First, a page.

An international research team relied on data from the European Space Agency’s (ESA) Gaia Observatory to study the behavior of a sun-like star with strange orbital characteristics. Due to the nature of its orbit, the team concluded that it must be part of a binary black hole system. In this way, it becomes the closest black hole to our Solar System and implies the existence of a considerable population of inactive black holes in our galaxy.
In a new study recently published on arXiv, researchers from around the world have announced the discovery of the closest black hole to the Solar System, orbiting a star similar to the Sun in terms of age and mass, at a distance of approximately 1,500 light-years from Earth. Land. It is an inactive black hole, which only accompanies the star but is not “devouring” it as in traditional binary systems.
The research was led by Kareem El-Badry, an astrophysicist at the Harvard-Smithsonian Center and the Max Planck Institute for Astronomy. He worked alongside a large number of scientists from the most important specialized centers on the planet, such as the Center for Computational Astrophysics of the Flatiron Institute in New York, the California Institute of Technology (Caltech), the Weizmann Institute of Science or the Paris Observatory , among other institutes and universities. The paper describing his findings is forthcoming in the Monthly Notices of the Royal Astronomical Society.
hidden in the shadows
The discovery was made possible after analyzing 168,065 stars that make up ESA’s Gaia Observatory catalogue, which appeared to have two-body orbits. According to an article published in Universe Today, they found a particularly promising candidate, a yellow G-type star, dubbed Gaia BH1. Based on the observed orbital behavior, El-Badry and his colleagues determined that this star must have a black hole companion, even though it did not behave like a conventional binary system. It is not even ruled out that planets may be discovered in this system dominated by Gaia BH1.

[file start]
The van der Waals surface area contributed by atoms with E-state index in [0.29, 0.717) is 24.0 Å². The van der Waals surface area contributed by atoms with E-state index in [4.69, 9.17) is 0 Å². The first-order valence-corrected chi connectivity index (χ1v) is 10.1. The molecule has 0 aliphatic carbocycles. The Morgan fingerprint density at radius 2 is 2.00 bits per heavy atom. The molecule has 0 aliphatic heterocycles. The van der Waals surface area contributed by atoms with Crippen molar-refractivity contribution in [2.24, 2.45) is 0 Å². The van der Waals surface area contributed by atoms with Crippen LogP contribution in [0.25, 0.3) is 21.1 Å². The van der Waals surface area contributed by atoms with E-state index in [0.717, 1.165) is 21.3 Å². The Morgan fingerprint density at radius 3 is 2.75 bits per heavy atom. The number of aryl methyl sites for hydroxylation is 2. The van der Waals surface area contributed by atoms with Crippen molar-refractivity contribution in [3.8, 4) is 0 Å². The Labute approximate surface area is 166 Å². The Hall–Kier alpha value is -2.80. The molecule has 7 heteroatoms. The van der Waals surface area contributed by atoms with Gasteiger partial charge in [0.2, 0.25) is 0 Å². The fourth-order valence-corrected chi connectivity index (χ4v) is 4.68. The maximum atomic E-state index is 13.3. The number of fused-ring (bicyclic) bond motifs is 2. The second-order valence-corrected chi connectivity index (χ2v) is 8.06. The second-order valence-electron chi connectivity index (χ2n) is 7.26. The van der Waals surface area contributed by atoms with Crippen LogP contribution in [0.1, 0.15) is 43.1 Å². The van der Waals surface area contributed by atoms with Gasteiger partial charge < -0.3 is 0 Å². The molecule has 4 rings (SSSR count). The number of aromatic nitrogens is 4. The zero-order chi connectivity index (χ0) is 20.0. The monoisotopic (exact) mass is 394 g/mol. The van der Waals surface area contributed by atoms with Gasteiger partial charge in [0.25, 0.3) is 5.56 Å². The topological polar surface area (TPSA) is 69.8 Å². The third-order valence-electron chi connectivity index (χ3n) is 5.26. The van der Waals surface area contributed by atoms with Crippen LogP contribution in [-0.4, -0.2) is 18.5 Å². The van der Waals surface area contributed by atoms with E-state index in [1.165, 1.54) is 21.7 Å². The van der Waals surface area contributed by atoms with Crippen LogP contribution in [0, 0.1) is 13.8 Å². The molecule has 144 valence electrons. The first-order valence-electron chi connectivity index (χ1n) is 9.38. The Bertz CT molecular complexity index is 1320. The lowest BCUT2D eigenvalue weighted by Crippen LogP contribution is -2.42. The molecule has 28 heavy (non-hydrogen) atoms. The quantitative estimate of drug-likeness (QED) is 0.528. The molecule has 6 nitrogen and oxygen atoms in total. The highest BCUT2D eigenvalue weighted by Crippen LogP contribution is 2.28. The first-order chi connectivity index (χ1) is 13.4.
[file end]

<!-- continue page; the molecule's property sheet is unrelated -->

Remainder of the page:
Using a method similar to that used to identify exoplanets, Doppler spectroscopy, the scientists observed and measured the gravitational forces that influence the orbit of the star and its companion. These follow-up observations confirmed that Gaia BH1 was orbiting alongside a companion of approximately 10 solar masses. It would be the first black hole in the Milky Way that was not discovered based on its X-ray emissions: traditional binary systems are detected by X-rays when the black hole swallows the accompanying star, but in this case it is of an inactive black hole.
hidden and lurking
Current models predict that the Milky Way contains about 100 million black holes, although we have only observed about 20 of them so far. However, all previously discovered black holes are active, binary X-ray systems: the black hole is eating a companion star and glows brightly in X-rays as that material’s energy is converted to light.
According to the researchers, these brighter black holes only represent the tip of the iceberg: A much larger population may be hiding in binaries separated by greater distances, in which the black hole only orbits the star but does not feed on it. The discovery of Gaia BH1 sheds light on this population of dormant black holes: scientists believe that dozens of similar systems could be identified in future studies.